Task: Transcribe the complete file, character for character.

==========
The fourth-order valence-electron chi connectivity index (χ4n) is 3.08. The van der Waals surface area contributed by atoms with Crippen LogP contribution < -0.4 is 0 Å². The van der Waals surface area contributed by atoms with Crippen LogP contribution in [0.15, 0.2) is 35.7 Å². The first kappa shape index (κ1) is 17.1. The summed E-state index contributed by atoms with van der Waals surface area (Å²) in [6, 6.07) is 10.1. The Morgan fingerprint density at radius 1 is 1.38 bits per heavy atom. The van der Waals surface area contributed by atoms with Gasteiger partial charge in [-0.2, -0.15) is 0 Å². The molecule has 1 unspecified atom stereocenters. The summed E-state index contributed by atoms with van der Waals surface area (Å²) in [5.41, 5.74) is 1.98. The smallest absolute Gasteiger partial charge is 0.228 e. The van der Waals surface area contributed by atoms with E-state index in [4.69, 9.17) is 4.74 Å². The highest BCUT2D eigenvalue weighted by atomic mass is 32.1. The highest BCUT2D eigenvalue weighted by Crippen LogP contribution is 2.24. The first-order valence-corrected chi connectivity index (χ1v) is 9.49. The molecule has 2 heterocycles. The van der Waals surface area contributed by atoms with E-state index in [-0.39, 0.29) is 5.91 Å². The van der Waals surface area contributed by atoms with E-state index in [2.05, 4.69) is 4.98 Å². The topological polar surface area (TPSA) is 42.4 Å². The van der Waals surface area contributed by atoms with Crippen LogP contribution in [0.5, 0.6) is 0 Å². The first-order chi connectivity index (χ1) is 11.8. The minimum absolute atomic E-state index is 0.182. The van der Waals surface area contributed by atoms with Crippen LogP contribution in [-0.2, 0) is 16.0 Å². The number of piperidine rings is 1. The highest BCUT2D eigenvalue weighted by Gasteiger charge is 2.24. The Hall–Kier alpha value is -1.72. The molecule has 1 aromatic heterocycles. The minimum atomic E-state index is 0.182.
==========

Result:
The fourth-order valence-electron chi connectivity index (χ4n) is 3.08. The van der Waals surface area contributed by atoms with Crippen LogP contribution < -0.4 is 0 Å². The van der Waals surface area contributed by atoms with Crippen LogP contribution in [0.15, 0.2) is 35.7 Å². The first kappa shape index (κ1) is 17.1. The summed E-state index contributed by atoms with van der Waals surface area (Å²) in [6, 6.07) is 10.1. The Morgan fingerprint density at radius 1 is 1.38 bits per heavy atom. The van der Waals surface area contributed by atoms with Gasteiger partial charge in [-0.2, -0.15) is 0 Å². The molecule has 1 unspecified atom stereocenters. The summed E-state index contributed by atoms with van der Waals surface area (Å²) in [5.41, 5.74) is 1.98. The smallest absolute Gasteiger partial charge is 0.228 e. The van der Waals surface area contributed by atoms with E-state index in [4.69, 9.17) is 4.74 Å². The highest BCUT2D eigenvalue weighted by atomic mass is 32.1. The highest BCUT2D eigenvalue weighted by Crippen LogP contribution is 2.24. The first-order valence-corrected chi connectivity index (χ1v) is 9.49. The molecule has 2 heterocycles. The van der Waals surface area contributed by atoms with E-state index in [-0.39, 0.29) is 5.91 Å². The van der Waals surface area contributed by atoms with E-state index in [2.05, 4.69) is 4.98 Å². The topological polar surface area (TPSA) is 42.4 Å². The van der Waals surface area contributed by atoms with Crippen LogP contribution in [0.5, 0.6) is 0 Å². The first-order chi connectivity index (χ1) is 11.8. The minimum absolute atomic E-state index is 0.182. The van der Waals surface area contributed by atoms with Crippen LogP contribution in [-0.2, 0) is 16.0 Å². The number of piperidine rings is 1. The highest BCUT2D eigenvalue weighted by Gasteiger charge is 2.24. The Hall–Kier alpha value is -1.72. The molecule has 1 aromatic heterocycles. The minimum atomic E-state index is 0.182.